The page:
These conflict resolution strategies can put the ‘calm’ in your company.
Conflict is one of the most often explored topics in just about every discipline, industry, and organization; and long-term and post-acute care is no exception. It seems that we just can’t seem to figure it out. We are taught to create win-win situations while working with simply irascible characters and to have candid conversations with unreasonable tyrants. No wonder there is so much fuss! In truth, most conflicts do not reflect those extremes. Run-of-the-mill conflicts are between reasonable (or semi-reasonable) people with different positions and perspectives.
What follows are three strategies for addressing conflict. Notice that I did not say resolving or managing conflict. That is because I do not believe all conflicts are manageable or solvable. There are some conflicts that are simply there. Participants live in a truce state and agree to peacefully coexist.
- Diagnose the root of the conflict. Is it rooted in power and control? If so, that would suggest that one person needs dominance over another and has a desire or need to assert his/her perceived power or superiority. Is the conflict rooted in different or competing values? This would indicate the need to ask participants to become aware of and openly surface their core values as they relate to the work. While some may value excellence in the finished product, others may value getting to the finished project. It is important to have collective conversations about what team members value. You will be surprised to know what matters most. There is tremendous diversity in today’s workforce, and that includes diversity in values. Finally, is the conflict rooted in resource allocation, i.e., are there departments with too much and departments with too little? Are people asked to perform Herculean tasks with meager tools? Leaders are well-served to analyze how resources are allocated and whether those allocations support reaching strategic objectives.
- Recognize that conflict is neither positive nor negative. It is our responses that determine which way the pendulum will swing. If you can perceive conflict as a source of creativity, new approaches, different ideas, and a wider range of options, you are more likely to view conflict as a natural part of relationships that can be embraced. The reverse is also true; if you fear conflict or find it threatening, you are less likely to see it as a source of innovation or learning. Getting to the recognition that conflict can play a positive role in organizations requires that all parties be willing to talk about what they are seeing, feeling, and experiencing. This can be quite enlightening. We often make assumptions about the intent and motives of others. Developing safe forums for conversation is a useful way to surface conflict. This invites multiple perspectives and ensures that all voices are heard. It can be a heart-expanding experience that forges new bonds.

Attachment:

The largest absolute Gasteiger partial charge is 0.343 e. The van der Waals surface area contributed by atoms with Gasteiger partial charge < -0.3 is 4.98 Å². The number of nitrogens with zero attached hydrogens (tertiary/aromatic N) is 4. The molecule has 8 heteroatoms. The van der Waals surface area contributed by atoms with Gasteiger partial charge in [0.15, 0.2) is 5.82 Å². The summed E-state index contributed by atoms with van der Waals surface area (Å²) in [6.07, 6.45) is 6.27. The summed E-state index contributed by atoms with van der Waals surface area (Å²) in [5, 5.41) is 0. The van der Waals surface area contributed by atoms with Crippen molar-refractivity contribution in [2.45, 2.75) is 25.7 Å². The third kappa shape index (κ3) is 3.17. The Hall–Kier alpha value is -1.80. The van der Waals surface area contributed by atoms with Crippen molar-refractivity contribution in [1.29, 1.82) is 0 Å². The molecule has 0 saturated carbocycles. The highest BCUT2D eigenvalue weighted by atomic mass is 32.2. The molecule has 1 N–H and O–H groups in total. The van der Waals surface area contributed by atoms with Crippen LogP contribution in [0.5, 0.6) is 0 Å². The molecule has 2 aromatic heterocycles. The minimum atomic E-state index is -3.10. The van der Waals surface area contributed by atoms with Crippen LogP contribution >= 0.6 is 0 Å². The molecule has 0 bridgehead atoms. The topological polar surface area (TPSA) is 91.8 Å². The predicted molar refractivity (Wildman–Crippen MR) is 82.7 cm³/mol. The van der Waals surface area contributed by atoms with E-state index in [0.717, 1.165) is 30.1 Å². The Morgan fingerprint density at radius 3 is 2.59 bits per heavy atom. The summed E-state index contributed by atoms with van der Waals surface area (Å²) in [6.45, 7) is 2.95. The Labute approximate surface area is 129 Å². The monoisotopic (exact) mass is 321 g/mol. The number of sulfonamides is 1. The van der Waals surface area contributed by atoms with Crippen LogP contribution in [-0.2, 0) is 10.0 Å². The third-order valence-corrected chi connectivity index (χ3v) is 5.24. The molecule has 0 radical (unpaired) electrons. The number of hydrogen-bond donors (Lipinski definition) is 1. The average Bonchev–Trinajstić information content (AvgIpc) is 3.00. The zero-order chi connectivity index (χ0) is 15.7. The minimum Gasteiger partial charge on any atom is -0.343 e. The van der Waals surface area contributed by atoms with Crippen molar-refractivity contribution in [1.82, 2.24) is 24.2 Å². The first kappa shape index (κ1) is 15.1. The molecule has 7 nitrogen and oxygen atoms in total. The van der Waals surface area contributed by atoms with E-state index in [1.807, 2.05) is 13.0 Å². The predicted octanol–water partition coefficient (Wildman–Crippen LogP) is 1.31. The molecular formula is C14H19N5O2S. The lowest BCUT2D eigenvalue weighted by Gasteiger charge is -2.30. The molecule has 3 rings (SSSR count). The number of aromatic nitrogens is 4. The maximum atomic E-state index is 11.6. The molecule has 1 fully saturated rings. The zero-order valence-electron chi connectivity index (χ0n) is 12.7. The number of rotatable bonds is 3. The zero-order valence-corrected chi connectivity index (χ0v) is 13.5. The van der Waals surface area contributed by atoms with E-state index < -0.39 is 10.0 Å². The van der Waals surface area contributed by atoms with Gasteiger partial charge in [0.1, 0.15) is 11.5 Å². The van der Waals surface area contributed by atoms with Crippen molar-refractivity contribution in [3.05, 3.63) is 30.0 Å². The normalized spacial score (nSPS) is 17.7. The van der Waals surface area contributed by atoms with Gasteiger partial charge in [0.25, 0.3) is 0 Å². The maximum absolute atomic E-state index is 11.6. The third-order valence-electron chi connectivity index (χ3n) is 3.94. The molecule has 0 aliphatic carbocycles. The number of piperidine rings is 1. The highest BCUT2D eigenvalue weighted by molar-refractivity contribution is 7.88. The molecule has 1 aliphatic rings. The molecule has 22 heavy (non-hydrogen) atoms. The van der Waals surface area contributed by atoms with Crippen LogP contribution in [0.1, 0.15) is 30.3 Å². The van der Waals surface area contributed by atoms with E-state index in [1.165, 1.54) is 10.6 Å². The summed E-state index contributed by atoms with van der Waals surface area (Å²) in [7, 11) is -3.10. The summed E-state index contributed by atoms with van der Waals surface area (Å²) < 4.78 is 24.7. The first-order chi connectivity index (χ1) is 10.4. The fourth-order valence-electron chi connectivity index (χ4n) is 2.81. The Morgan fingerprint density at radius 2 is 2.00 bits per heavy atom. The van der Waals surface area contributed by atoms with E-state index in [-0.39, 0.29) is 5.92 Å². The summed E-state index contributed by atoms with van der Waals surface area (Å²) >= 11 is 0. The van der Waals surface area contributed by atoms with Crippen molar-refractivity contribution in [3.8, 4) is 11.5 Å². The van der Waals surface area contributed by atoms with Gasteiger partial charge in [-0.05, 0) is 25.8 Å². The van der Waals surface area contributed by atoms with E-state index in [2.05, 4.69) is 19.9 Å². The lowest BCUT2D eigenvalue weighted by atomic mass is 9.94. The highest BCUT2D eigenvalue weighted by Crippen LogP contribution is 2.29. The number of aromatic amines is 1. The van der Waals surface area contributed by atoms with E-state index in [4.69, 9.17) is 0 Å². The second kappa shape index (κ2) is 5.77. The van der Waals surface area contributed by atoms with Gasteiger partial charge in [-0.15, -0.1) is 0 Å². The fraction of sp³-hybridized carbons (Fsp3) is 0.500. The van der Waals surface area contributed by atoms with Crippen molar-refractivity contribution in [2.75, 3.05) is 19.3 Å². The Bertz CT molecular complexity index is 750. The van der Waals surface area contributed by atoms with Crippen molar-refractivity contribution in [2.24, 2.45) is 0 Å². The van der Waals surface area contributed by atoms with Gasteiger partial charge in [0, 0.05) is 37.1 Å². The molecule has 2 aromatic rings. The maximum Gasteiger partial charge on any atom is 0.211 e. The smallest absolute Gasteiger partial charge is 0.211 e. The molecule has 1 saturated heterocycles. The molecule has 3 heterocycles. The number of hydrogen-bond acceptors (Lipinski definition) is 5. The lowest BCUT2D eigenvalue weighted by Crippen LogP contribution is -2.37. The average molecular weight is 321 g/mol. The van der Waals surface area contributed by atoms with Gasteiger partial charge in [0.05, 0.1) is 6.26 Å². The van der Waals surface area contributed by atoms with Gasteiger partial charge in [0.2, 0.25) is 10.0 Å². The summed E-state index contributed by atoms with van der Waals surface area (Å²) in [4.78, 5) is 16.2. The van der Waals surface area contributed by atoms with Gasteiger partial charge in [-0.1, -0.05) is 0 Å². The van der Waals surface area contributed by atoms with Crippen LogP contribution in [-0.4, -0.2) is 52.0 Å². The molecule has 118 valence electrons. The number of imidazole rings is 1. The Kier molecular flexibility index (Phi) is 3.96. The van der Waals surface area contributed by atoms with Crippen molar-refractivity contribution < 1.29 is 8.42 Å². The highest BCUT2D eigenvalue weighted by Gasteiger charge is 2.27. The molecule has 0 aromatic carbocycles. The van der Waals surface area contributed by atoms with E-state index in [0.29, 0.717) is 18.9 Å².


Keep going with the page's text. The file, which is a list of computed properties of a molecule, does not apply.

- It’s all about atmosphere. There are atmospheres that are breeding grounds for negative conflict. Equally as important, there are atmospheres that sow the seeds for healthy disagreements to emerge. Create the healthy atmosphere by teaching people to be courageous listeners. These individuals use their heads and their hearts when hearing from others. They are willing to risk being persuaded. They acknowledge the value of messages, even messages they don’t agree with, because they acknowledge the value of the people behind the messages.
What else goes into a healthy environment where conflict is used for teaching, learning and growth? The ability to make mistakes without fear of repercussions is key. This means that managers and supervisors, or peers, for that matter, do not shame people when they err. It also means that mistakes are put in perspective. There is a difference between a significant medical error and an internal memo not getting out on time.
The final element of the atmosphere is forgiveness. When people at all levels are willing to forgive each other for their human frailties, there is a greater chance that diverse perspective can breed healthy conflict. There is also a greater likelihood that employees will commit deeply and invest their energy in the organization.
There need not be so much fuss about conflict. Instead, we need to learn how to harness the energy from differences and use that to create positive outcomes for organizations. This requires an analysis of the root of the conflict–the recognition that conflict, in and of itself, is neutral. Finally, there has to be attention to atmosphere. These strategies will enable you to calm the fuss.
Joanne L. Smikle, PhD has extensive experience consulting with aging services organizations interested in enhancing their effectiveness through developing leadership competence and strategic clarity. She is a respected authority on leadership and organization development. She serves as faculty in the Department of Leadership and Management at Saybrook University. Read more of her work at smiklespeaks.com.